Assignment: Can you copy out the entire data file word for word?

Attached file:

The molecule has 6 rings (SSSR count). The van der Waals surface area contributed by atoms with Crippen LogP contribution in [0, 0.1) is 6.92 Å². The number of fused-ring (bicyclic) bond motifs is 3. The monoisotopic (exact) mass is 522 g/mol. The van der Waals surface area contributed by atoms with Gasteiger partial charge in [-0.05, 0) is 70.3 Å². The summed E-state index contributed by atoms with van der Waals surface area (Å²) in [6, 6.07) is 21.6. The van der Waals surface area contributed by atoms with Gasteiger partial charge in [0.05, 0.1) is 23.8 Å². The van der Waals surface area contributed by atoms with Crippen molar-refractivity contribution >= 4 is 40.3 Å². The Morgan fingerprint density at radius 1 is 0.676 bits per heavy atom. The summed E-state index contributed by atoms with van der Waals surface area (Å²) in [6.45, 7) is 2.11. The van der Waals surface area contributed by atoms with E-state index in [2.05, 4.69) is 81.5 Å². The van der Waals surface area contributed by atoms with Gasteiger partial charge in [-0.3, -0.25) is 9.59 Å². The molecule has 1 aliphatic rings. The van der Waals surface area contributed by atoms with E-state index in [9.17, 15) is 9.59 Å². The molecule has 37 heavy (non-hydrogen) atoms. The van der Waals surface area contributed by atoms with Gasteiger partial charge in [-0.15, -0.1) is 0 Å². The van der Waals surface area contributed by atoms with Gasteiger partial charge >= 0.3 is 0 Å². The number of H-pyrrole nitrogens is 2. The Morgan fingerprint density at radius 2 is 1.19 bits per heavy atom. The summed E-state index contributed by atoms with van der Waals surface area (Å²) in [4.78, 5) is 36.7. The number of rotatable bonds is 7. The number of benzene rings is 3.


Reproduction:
The molecule has 6 rings (SSSR count). The van der Waals surface area contributed by atoms with Crippen LogP contribution in [0, 0.1) is 6.92 Å². The number of fused-ring (bicyclic) bond motifs is 3. The monoisotopic (exact) mass is 522 g/mol. The van der Waals surface area contributed by atoms with Gasteiger partial charge in [-0.05, 0) is 70.3 Å². The summed E-state index contributed by atoms with van der Waals surface area (Å²) in [6, 6.07) is 21.6. The van der Waals surface area contributed by atoms with Gasteiger partial charge in [0.05, 0.1) is 23.8 Å². The van der Waals surface area contributed by atoms with Crippen molar-refractivity contribution >= 4 is 40.3 Å². The Morgan fingerprint density at radius 1 is 0.676 bits per heavy atom. The summed E-state index contributed by atoms with van der Waals surface area (Å²) in [6.45, 7) is 2.11. The van der Waals surface area contributed by atoms with E-state index in [2.05, 4.69) is 81.5 Å². The van der Waals surface area contributed by atoms with Gasteiger partial charge in [-0.3, -0.25) is 9.59 Å². The molecule has 1 aliphatic rings. The van der Waals surface area contributed by atoms with E-state index in [9.17, 15) is 9.59 Å². The molecule has 37 heavy (non-hydrogen) atoms. The van der Waals surface area contributed by atoms with Gasteiger partial charge in [-0.15, -0.1) is 0 Å². The van der Waals surface area contributed by atoms with Gasteiger partial charge >= 0.3 is 0 Å². The number of H-pyrrole nitrogens is 2. The Morgan fingerprint density at radius 2 is 1.19 bits per heavy atom. The summed E-state index contributed by atoms with van der Waals surface area (Å²) in [4.78, 5) is 36.7. The number of rotatable bonds is 7. The number of benzene rings is 3.